This population exodus, emphasizes Nieto, “was exaggeratedly acute” in the case of Aragon, where “the capital was developed a lot” while there was a process of gradual depopulation in rural areas.

This shift from the countryside to the city came as a result of the Stabilization Plan carried out by Franco’s regime in Spain from 1959, when the regime wanted to leave aside the autarky and open up to the outside world. All this was manifested in an “enormous” development of the country, with a growth until 1974 (when the oil crisis arrived) of 7% per year. “There has never been a growth like then,” the professor adds.

In fact, current giants of the Aragonese economy such as Balay – now part of the BSH group – or, founded a few years earlier, the paper mill Saica, one of the most important in Europe at the moment, date from that period.

Growth continued in the eighties

Since those years, the Aragonese economy has been specializing “in certain industrial aspects”, an issue that reached a milestone with the installation of General Motors in 1982 in Figueruelas. This specialization in the automotive industry, which continues to this day under the name of Stellantis, also led to the creation of a “very important” auxiliary industry, emphasizes Sanso.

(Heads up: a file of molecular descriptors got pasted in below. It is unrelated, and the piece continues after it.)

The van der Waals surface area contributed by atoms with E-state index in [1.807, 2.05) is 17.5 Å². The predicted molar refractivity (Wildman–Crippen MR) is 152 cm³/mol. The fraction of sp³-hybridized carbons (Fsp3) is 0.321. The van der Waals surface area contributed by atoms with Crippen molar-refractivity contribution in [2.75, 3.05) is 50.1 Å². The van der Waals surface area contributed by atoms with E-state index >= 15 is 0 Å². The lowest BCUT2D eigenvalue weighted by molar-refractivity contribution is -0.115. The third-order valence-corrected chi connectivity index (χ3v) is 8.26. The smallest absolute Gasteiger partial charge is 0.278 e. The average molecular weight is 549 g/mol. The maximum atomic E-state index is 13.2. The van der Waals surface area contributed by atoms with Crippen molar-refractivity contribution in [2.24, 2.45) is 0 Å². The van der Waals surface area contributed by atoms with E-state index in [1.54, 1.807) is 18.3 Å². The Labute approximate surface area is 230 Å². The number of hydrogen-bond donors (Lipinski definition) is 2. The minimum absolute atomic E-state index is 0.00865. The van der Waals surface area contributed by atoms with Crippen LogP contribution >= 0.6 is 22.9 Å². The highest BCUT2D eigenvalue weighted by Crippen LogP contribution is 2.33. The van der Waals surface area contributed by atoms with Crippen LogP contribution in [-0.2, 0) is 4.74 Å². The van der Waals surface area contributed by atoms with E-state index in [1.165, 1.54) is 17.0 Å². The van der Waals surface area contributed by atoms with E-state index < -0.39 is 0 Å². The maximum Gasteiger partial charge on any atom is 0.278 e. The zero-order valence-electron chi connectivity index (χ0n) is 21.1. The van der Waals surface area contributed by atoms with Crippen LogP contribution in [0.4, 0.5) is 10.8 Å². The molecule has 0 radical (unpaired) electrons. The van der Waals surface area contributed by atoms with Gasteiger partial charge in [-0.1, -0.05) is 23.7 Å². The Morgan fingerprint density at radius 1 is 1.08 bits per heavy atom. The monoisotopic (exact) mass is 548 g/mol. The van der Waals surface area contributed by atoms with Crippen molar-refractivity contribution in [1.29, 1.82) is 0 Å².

Proof of the weight of these auxiliary companies is shown by the fact that the factory, which started with 10,000 workers, now has 5,000, but that the automotive sector in the Community has more than 25,000 jobs.

This growth of industry also led to a strong development of transport and logistics, sectors which, by the way, are also “characteristic” of the Aragonese economy today, says the professor of the University of Zaragoza.

All this, without forgetting the importance of agriculture, which has allowed the existence of an “important” agri-food industry. “Let’s say that these are the three sectors -automotive, logistics and agri-food- in which Aragon has grown the most and in which it has specialized the most,” adds Sanso.

In this way, and as a summary of what has been seen so far, “the Aragonese economy has been tertiarizing since the sixties”, so that, progressively, services have also “been growing a lot”, says the expert.

On this issue, Nieto maintains a very similar approach, considering that, within the industrial sector, subsectors such as the automotive, capital goods and food industries stand out in Aragón. This, by the way, “has been developing in recent years, especially in terms of the transformation of primary sector products”. In fact, the agri-food sector already accounts for around 10% of the Community’s GDP.

Returning to the journey through the 20th century that has led to the current economic structure of the territory, the 80s also saw another moment of special relevance with the integration of Spain into the then European Economic Community (now the European Union) in 1986.